The good news is that War of the Chosen respects my time. There are lots of monologued introductions and lengthy missions to introduce new concepts, but like the base game’s tutorial and introductory voiceovers, they can be toggled on or off at the start of a campaign. And I don’t feel like I’m repeating my previous steps because there’s enough variety in mission and map types that I’m not watching my squads bleed out on the same streets every time. Sometimes they bleed out in tunnels now, or in diners, surrounded by not-zombies.

I started a new campaign this morning. It’s an Ironman campaign, of course, but I’ve knocked the difficulty down to Veteran instead of Commander. This is despite experience telling me that I enjoy the game more on Commander difficulty, and that the price of that is probably walking back a few turns if I lose a soldier to an unlucky critical hit or miss a point-blank shot, the result of which is a chain reaction of events ending in the death of everything and everyone I’ve ever cared about.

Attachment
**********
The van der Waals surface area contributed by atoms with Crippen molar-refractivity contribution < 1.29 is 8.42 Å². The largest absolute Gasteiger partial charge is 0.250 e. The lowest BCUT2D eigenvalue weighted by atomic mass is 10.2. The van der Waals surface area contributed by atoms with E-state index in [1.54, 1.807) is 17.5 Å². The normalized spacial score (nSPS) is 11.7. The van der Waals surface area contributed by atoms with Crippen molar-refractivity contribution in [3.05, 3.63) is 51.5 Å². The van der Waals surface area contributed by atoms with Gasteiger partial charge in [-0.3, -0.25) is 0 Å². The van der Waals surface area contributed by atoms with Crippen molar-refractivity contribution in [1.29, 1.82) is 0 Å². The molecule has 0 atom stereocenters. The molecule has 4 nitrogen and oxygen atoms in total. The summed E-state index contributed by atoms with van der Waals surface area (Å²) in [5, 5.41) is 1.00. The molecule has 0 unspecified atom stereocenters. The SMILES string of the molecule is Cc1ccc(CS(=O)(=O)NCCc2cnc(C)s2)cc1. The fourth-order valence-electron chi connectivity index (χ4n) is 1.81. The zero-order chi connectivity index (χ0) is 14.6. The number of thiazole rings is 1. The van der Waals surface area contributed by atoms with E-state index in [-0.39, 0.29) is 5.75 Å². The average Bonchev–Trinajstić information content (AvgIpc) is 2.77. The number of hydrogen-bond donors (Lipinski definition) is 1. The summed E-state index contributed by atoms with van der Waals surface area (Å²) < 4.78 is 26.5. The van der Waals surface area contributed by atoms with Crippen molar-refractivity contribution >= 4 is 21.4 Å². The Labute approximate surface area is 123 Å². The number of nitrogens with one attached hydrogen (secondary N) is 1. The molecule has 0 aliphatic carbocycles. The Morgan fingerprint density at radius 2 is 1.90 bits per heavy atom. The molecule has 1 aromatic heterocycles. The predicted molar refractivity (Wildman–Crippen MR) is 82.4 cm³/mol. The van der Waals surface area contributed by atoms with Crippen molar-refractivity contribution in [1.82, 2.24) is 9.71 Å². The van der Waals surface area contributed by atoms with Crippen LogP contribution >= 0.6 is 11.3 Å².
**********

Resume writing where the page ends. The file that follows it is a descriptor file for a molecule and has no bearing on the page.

The price of Ironman, for me, is restarting later rather than sooner. I don’t have the endurance to pull back from a losing position in the early stages so I’m not going to tough out an entire campaign when I lose my best soldiers trying to rescue one of my worst soldiers, and I apparently don’t have the willpower to resist the possibility of save-scumming if the option is available.

And that is why I am an Ironman idiot. I tell myself that all of this failure is character-building but in reality, I’m probably just ensuring that I’ll never see the end of a campaign in the expansion so this is a habit I should probably break.

Maybe next time.


  1. Premium User Badge

    Aerothorn says: